TOM HORN: Littleport is perhaps no longer known for its bustling town centre. Previously it boasted several bakers, clothes stores, a bridal shop, a fruit and veg outlet, butchers, several pubs and three banks. Despite the recent addition of hundreds of new homes, down the years that list has slowly dwindled. Now with Littleport likely to lose its last bank too, these shoppers say the town centre desperately needs attention.
SHOPPER 1: We had two chemists, and I do believe that chemist is closing down as well and going into the doctors. I know they’re still going to be about. And we’ve only just got the Co-op up here now really for food shopping.
SHOPPER 2: It’s sad to see some of them closing, because we’ve lost the butcher haven’t we, and a few other shops.
SHOPPER 3: Just lots of take-aways now. There used to be three banks, and you could get all you wanted, but it has changed from what it was years ago when I was a youngster. There was a choice of the shoe shops. There was a shop of every description.
TOM HORN: Well people who have seen first hand the impact of the shrinking town centre are of course those who do still work there. I went into the Boswell & Sons bakery on Littleport’s Main Street. How long have you lived in Littleport, or worked in Littleport?
BAKER: All my life.
TOM HORN: What’s the high street like now compared to what it’s been through the years?
BAKER: Dead.
TOM HORN: What makes you say that?
BAKER: It’s because there’s nobody about. There’s nothing really to draw people into Littleport. People go out of the village I think. And we used to do really well. It used to be really busy. But we’re not even busy now.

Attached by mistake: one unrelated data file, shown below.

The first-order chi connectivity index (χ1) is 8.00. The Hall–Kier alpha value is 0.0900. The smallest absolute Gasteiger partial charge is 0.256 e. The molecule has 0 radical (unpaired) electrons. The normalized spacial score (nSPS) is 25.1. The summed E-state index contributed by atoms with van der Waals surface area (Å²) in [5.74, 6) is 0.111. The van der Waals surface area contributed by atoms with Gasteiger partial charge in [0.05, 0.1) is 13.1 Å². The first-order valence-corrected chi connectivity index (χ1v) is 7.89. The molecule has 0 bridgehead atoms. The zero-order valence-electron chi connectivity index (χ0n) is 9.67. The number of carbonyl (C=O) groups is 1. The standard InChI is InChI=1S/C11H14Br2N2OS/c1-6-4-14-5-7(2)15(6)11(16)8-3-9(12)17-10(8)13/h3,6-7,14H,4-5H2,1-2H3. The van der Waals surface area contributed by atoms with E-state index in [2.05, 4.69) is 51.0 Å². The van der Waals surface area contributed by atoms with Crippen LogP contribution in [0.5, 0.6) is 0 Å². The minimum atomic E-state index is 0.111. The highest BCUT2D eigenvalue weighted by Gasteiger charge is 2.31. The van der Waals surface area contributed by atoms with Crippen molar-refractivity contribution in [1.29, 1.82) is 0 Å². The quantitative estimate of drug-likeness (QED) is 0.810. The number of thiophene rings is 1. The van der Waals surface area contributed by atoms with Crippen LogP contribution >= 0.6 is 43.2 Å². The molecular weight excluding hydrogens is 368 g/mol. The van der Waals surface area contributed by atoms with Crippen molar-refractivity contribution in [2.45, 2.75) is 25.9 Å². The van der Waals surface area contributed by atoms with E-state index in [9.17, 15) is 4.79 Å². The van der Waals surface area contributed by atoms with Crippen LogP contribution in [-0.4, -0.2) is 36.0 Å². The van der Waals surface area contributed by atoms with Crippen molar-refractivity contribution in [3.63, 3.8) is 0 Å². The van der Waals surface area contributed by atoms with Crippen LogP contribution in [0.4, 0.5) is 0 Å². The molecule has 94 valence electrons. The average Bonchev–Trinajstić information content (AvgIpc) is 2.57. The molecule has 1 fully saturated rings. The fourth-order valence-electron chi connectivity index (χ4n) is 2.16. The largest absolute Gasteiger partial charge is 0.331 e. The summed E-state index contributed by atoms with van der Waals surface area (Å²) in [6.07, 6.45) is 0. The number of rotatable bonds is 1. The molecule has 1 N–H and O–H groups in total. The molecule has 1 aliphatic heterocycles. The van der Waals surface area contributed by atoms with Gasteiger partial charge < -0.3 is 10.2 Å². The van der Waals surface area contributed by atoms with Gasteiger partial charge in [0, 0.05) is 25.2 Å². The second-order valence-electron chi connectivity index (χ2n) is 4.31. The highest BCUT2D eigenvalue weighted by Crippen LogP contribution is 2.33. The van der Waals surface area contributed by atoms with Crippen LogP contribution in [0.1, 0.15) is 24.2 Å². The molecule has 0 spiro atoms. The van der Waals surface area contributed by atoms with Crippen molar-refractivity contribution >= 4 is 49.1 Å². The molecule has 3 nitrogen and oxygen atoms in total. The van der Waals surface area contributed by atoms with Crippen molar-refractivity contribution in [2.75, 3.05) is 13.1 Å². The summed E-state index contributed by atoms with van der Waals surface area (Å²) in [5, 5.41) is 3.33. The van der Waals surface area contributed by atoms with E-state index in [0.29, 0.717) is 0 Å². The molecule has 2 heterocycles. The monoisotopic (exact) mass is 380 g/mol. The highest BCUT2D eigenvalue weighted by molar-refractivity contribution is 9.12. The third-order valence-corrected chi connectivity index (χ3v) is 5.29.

DOTTY MCLEOD: Tom Horn there reporting from Littleport. With me now James Palmer, who is the Conservative Leader of East Cambridgeshire District Council. So James, going, going, gone. Or dying, dying, dead. Do you agree that Littleport is on its knees?
JAMES PALMER: Well I hope it’s not on its knees, but …
DOTTY MCLEOD: Well plenty of people who live there think so James.
JAMES PALMER: Well I think Littleport is reflecting the way that people shop now in the modern era. And we can do all we can to try and encourage people to shop in town centres. In interviews and things like this the people always say yes, we want to shop in our town centre, but it’s just not seen on the footfall in town centres. It’s the modern way of shopping. People go out of town, they work out of town, and they shop out of town. And it’s not just Littleport that’s suffering in this way, it’s similar villages and towns right across the country.
DOTTY MCLEOD: So that’s it is it? A hopeless case.
JAMES PALMER: No I don’t think so. I think what you can do or what we are trying to do is encouraging business growth in the village, trying to get jobs, people to work in the village. And obviously we know and you will know that we’ve got growth plans for Littleport, for more people to live there. I think some 1,500 new houses going into Littleport in the next five to ten years. So it’s not a give-up on the town centre in any sense of imagination. Of course not. It’s doing what we can. But councils only have so much, so many, powers. They cannot force people to shop in town centres.
DOTTY MCLEOD: Of course they can’t, and I think everyone would accept that. There’s been some claims from some people who live in East Cambridgeshire and who live in Littleport that really you at the District Council, you only really care about Ely. And places like Littleport don’t get a look in.
JAMES PALMER: Well that’s completely wrong. If you were to speak to the local councillors that work very hard with the County to put together newsletters, and I know that David Ambrose Smith and Christine Ambrose Smith over the last four years they’ve spent many many hours trying to build up Littleport town centre, trying to get shopkeepers involved in their ideas, and trying to get the people of Littleport out shopping in Littleport.
DOTTY MCLEOD: Let’s go to Claire Wright, who works for the Country Land and Business Association as their East Regional Surveyor, because Claire you feel that hope might be on the horizon for communities like Littleport.
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Wisbech rail line one step closer

freight_train17:41 Wednesday 1st April 2015
BBC Radio Cambridgeshire